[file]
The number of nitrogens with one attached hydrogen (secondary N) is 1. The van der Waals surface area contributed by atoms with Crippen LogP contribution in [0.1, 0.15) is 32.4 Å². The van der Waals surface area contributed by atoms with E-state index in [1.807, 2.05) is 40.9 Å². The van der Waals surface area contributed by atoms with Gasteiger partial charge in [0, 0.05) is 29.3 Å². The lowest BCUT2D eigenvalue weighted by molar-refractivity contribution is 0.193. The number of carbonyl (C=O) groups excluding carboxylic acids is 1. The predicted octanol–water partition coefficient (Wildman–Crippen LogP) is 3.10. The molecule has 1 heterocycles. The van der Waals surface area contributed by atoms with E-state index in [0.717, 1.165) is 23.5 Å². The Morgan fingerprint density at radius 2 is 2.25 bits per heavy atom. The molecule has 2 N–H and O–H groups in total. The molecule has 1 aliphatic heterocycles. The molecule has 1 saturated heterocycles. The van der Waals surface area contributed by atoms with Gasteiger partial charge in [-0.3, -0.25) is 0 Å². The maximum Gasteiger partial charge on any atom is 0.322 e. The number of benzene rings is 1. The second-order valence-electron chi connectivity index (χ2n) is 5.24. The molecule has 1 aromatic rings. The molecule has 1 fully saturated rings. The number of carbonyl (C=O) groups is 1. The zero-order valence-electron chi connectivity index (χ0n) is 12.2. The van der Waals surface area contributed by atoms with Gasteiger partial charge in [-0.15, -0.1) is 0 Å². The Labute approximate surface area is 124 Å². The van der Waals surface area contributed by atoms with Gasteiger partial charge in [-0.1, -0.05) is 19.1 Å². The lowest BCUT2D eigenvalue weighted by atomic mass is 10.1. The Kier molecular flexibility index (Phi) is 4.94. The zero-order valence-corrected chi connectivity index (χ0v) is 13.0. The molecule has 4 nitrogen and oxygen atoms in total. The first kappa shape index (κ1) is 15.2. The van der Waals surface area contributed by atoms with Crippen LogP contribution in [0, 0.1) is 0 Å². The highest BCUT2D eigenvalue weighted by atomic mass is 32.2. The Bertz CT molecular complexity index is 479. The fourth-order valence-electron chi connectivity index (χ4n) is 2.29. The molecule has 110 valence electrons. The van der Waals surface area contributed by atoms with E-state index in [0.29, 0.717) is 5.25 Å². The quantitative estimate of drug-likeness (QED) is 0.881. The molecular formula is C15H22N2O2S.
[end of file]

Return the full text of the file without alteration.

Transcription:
The number of nitrogens with one attached hydrogen (secondary N) is 1. The van der Waals surface area contributed by atoms with Crippen LogP contribution in [0.1, 0.15) is 32.4 Å². The van der Waals surface area contributed by atoms with E-state index in [1.807, 2.05) is 40.9 Å². The van der Waals surface area contributed by atoms with Gasteiger partial charge in [0, 0.05) is 29.3 Å². The lowest BCUT2D eigenvalue weighted by molar-refractivity contribution is 0.193. The number of carbonyl (C=O) groups excluding carboxylic acids is 1. The predicted octanol–water partition coefficient (Wildman–Crippen LogP) is 3.10. The molecule has 1 heterocycles. The van der Waals surface area contributed by atoms with E-state index in [0.717, 1.165) is 23.5 Å². The Morgan fingerprint density at radius 2 is 2.25 bits per heavy atom. The molecule has 2 N–H and O–H groups in total. The molecule has 1 aliphatic heterocycles. The molecule has 1 saturated heterocycles. The van der Waals surface area contributed by atoms with Gasteiger partial charge in [-0.3, -0.25) is 0 Å². The maximum Gasteiger partial charge on any atom is 0.322 e. The number of benzene rings is 1. The second-order valence-electron chi connectivity index (χ2n) is 5.24. The molecule has 1 aromatic rings. The molecule has 1 fully saturated rings. The number of carbonyl (C=O) groups is 1. The zero-order valence-electron chi connectivity index (χ0n) is 12.2. The van der Waals surface area contributed by atoms with Gasteiger partial charge in [-0.15, -0.1) is 0 Å². The Labute approximate surface area is 124 Å². The van der Waals surface area contributed by atoms with Gasteiger partial charge in [-0.1, -0.05) is 19.1 Å². The lowest BCUT2D eigenvalue weighted by atomic mass is 10.1. The Kier molecular flexibility index (Phi) is 4.94. The zero-order valence-corrected chi connectivity index (χ0v) is 13.0. The molecule has 4 nitrogen and oxygen atoms in total. The first kappa shape index (κ1) is 15.2. The van der Waals surface area contributed by atoms with Crippen LogP contribution in [0, 0.1) is 0 Å². The highest BCUT2D eigenvalue weighted by atomic mass is 32.2. The Bertz CT molecular complexity index is 479. The fourth-order valence-electron chi connectivity index (χ4n) is 2.29. The molecule has 110 valence electrons. The van der Waals surface area contributed by atoms with E-state index in [0.29, 0.717) is 5.25 Å². The quantitative estimate of drug-likeness (QED) is 0.881. The molecular formula is C15H22N2O2S.